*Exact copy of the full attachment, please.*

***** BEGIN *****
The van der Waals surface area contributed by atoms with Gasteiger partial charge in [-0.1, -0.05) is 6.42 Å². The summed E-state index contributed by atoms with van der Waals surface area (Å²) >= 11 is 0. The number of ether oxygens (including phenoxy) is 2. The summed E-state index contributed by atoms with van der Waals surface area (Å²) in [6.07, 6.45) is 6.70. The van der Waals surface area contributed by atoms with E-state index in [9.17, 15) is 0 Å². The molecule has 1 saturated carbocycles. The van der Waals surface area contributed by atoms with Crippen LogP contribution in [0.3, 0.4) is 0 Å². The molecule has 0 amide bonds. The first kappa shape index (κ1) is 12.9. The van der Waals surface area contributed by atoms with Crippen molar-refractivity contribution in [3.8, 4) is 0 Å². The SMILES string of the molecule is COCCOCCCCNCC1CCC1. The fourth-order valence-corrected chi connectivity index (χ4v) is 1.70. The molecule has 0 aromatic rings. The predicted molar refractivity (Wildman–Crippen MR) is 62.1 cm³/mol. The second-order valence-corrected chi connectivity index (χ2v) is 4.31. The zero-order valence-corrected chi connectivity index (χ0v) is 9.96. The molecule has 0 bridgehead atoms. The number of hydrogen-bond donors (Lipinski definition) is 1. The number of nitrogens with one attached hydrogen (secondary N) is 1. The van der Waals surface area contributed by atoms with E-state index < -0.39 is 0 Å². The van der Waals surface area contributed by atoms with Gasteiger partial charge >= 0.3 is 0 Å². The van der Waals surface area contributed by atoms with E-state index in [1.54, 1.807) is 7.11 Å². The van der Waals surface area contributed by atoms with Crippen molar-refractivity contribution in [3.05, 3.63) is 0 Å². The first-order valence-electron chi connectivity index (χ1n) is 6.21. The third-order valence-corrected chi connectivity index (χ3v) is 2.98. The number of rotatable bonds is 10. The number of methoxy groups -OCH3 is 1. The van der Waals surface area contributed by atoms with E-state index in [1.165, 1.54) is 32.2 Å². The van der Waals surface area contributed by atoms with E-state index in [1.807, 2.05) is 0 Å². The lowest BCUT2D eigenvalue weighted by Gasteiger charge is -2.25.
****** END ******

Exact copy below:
The van der Waals surface area contributed by atoms with Gasteiger partial charge in [-0.1, -0.05) is 6.42 Å². The summed E-state index contributed by atoms with van der Waals surface area (Å²) >= 11 is 0. The number of ether oxygens (including phenoxy) is 2. The summed E-state index contributed by atoms with van der Waals surface area (Å²) in [6.07, 6.45) is 6.70. The van der Waals surface area contributed by atoms with E-state index in [9.17, 15) is 0 Å². The molecule has 1 saturated carbocycles. The van der Waals surface area contributed by atoms with Crippen LogP contribution in [0.3, 0.4) is 0 Å². The molecule has 0 amide bonds. The first kappa shape index (κ1) is 12.9. The van der Waals surface area contributed by atoms with Crippen molar-refractivity contribution in [3.8, 4) is 0 Å². The SMILES string of the molecule is COCCOCCCCNCC1CCC1. The fourth-order valence-corrected chi connectivity index (χ4v) is 1.70. The molecule has 0 aromatic rings. The predicted molar refractivity (Wildman–Crippen MR) is 62.1 cm³/mol. The second-order valence-corrected chi connectivity index (χ2v) is 4.31. The zero-order valence-corrected chi connectivity index (χ0v) is 9.96. The molecule has 0 bridgehead atoms. The number of hydrogen-bond donors (Lipinski definition) is 1. The number of nitrogens with one attached hydrogen (secondary N) is 1. The van der Waals surface area contributed by atoms with E-state index < -0.39 is 0 Å². The van der Waals surface area contributed by atoms with Gasteiger partial charge >= 0.3 is 0 Å². The van der Waals surface area contributed by atoms with E-state index in [1.54, 1.807) is 7.11 Å². The van der Waals surface area contributed by atoms with Crippen molar-refractivity contribution in [3.05, 3.63) is 0 Å². The first-order valence-electron chi connectivity index (χ1n) is 6.21. The third-order valence-corrected chi connectivity index (χ3v) is 2.98. The number of rotatable bonds is 10. The number of methoxy groups -OCH3 is 1. The van der Waals surface area contributed by atoms with E-state index in [1.165, 1.54) is 32.2 Å². The van der Waals surface area contributed by atoms with E-state index in [1.807, 2.05) is 0 Å². The lowest BCUT2D eigenvalue weighted by Gasteiger charge is -2.25.